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Prolonged anterograde amnesia and disorientation after anterior communicating artery aneurysm coil embolisation
  1. Zein Al-Atrache1,
  2. Brett Friedler2,
  3. Hamza A Shaikh1 and
  4. Tapan Kavi3
  1. 1 Neurosurgery, Cooper University Hospital, Camden, New Jersey, USA
  2. 2 College of Osteopathic Medicine, Rocky Vista University, Parker, Colorado, USA
  3. 3 Neurology and Neurosurgery, Cooper University Hospital, Camden, New Jersey, USA
  1. Correspondence to Dr Zein Al-Atrache, zeinal{at}

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A 64-year-old man with a previous medical history of hypertension and non-specific focal seizures was admitted for treatment of recurrent anterior communicating artery aneurysm (ACoA). He had previous treatment of the ACoA twice but the aneurysm recanalised again and had grown in size from 1.8 cm in greatest dimension to 2.6 cm and associated with 6 x 7mm of residual filling (figure 1). He was retreated with stent-assisted coil embolisation.

Figure 1

Cerebral angiogram anterior–posterior view (A) and lateral view (B) and T1 postcontrast MRI (C) demonstrating residual filling of ACoA prior to endovascular reintervention. ACoA, anterior communicating artery aneurysm.

The day after endovascular intervention, he was disoriented to time and situation, confused and inattentive. He was also agitated with pressured speech, unable to recognise his wife, exhibited intermittent expressive aphasia and poor short-term recall after 5 min. His inpatient medication was not contributory to his new-onset altered mental status, as he remained on his home medication of levetiracetam (750 mg two times per day), metoprolol (50 mg two times per day), methadone (50 mg daily) and topical testosterone gel. Despite undergoing treatment for a urinary tract infection, poor mentation persisted, prompting brain MRI that revealed diffusion-restricted, punctate acute ischaemic foci in the fornix and the left frontal and bilateral parietal lobes (figure 2). Psychological evaluation 7 days into his hospital stay revealed a Montreal Cognitive Assessment score of 16/30 and severe anterograde amnesia with visual memory more preserved than verbal memory. His neurological exam otherwise remained benign. He was ultimately discharged shortly thereafter with minimal improvement.

Figure 2

Diffusion-weighted (DWI)  (A–C) and their corresponding adjusted diffusion coefficient (ADC) (D–F) MRI-weighted imaging representing acute diffusion restriction of ischaemic foci in left forniceal and left frontotemporal areas post stent-assisted coiling. White concave arrows in both DWI and ADC panels indicate enhanced diffusion restriction, and therefore areas of acute stroke in the fornix.

Outpatient neuropsychiatric evaluation 1 month following endovascular revision revealed abnormalities with complex attention, executive function, and most significantly, anterograde amnesia. Subjectively, the patient described frequent memory loss of conversations, with visitors to his house, or where he had been recently. He completed an outpatient traumatic brain injury clinic cognitive behavioural therapy programme without the need for antipsychotic medication and demonstrated recovery of symptoms over the next few months with almost complete resolution after 9 months.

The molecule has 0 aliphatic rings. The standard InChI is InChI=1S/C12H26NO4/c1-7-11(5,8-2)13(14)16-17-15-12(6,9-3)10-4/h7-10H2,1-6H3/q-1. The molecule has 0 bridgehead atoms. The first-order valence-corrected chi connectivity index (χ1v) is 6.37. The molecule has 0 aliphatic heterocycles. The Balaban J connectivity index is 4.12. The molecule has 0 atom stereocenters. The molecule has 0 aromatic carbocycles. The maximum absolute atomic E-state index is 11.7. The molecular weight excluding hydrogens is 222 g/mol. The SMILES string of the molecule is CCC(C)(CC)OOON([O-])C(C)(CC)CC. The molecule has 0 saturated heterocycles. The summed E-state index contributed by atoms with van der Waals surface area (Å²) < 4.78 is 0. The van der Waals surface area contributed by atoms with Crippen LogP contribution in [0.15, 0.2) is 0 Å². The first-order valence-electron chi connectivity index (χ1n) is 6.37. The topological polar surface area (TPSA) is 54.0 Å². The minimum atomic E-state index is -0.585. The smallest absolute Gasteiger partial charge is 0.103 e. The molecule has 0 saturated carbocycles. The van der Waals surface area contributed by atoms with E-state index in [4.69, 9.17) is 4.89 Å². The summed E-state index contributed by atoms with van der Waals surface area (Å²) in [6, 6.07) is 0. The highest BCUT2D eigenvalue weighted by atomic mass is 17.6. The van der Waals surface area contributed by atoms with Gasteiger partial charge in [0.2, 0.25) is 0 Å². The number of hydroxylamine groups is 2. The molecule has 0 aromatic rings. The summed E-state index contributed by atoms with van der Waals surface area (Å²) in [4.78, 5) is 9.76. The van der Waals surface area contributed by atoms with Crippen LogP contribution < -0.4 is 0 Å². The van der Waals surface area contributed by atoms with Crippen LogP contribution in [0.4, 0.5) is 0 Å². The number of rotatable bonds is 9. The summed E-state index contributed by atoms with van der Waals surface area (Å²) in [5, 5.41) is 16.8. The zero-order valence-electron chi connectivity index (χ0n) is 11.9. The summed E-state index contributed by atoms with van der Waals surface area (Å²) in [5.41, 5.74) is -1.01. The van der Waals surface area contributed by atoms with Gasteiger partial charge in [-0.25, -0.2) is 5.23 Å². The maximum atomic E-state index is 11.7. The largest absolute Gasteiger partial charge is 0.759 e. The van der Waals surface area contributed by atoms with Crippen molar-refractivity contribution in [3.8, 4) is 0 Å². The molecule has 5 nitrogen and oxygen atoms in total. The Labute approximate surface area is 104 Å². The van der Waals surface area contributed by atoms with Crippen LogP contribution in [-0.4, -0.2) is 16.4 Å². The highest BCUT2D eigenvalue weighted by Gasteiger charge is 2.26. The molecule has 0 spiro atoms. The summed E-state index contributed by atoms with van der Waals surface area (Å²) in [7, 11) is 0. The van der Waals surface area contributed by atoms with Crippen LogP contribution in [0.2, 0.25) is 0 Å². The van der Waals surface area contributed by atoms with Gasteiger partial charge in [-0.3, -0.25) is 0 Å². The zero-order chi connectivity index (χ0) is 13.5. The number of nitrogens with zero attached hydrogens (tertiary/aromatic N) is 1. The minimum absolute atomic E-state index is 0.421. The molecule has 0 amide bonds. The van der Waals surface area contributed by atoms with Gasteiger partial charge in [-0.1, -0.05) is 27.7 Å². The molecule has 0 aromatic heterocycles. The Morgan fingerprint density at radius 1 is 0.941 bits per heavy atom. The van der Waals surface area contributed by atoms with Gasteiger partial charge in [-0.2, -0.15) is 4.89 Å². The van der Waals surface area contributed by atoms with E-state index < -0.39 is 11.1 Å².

Amnesia after ACoA coiling is rarely described in prior literature.1 The fornix is supplied by medial central arteries that usually arise from the proximal anterior cerebral artery, but may also originate from the ACoA.2 The subcallosal artery, a major perforator branch off the posterior aspect of the ACoA, is the sole source of perfusion to the anterior columns of the fornix bilaterally.3 The risk of forniceal stroke must be weighed against the potential benefits conferred by endovascular obliteration of wide-necked ACoA.

Occlusion or damage to these perforators leading to infarction of fornix and amnesia can occur after seemingly uneventful endovascular treatment of ACoA.3 Injury to mammillary bodies, hippocampus and thalamic nuclei can also lead to amnesia; however, injury to these structures was not seen in our patient. Hence, fornix infarct was the most likely cause of amnesia in our patient.

It is important to recognise forniceal infarction following ACoA coiling as a cause of amnesia postoperatively, as it can be misdiagnosed as delirium or acute stress reaction and lead to inappropriate medication administration. It is also important to counsel patients on reversibility and excellent prognosis with this complication, although the course may be prolonged.

Learning points

  • Forniceal stroke may result from subcallosal artery occlusion during anterior communicating aneurysm repair, resulting in severe persistent anterograde amnesia in patients undergoing this procedure.

  • Anterograde amnesia resolution may take months; however, patients should be encouraged to participate in cognitive behavioural therapy programmes and to create a structured living environment to facilitate recovery.



  • Contributors TK conceived and directed the construction of this case report. HAS conducted the intervention and obtained the intraoperative images. TK and HAS interpreted the images and maintained direct patient care. ZA-A and BF designed and drafted the manuscript and figures. All authors discussed and edited the final and revised versions of the manuscript.

  • Funding The authors have not declared a specific grant for this research from any funding agency in the public, commercial or not-for-profit sectors.

  • Competing interests None declared.

  • Provenance and peer review Not commissioned; externally peer reviewed.

  • Patient consent for publication Obtained.

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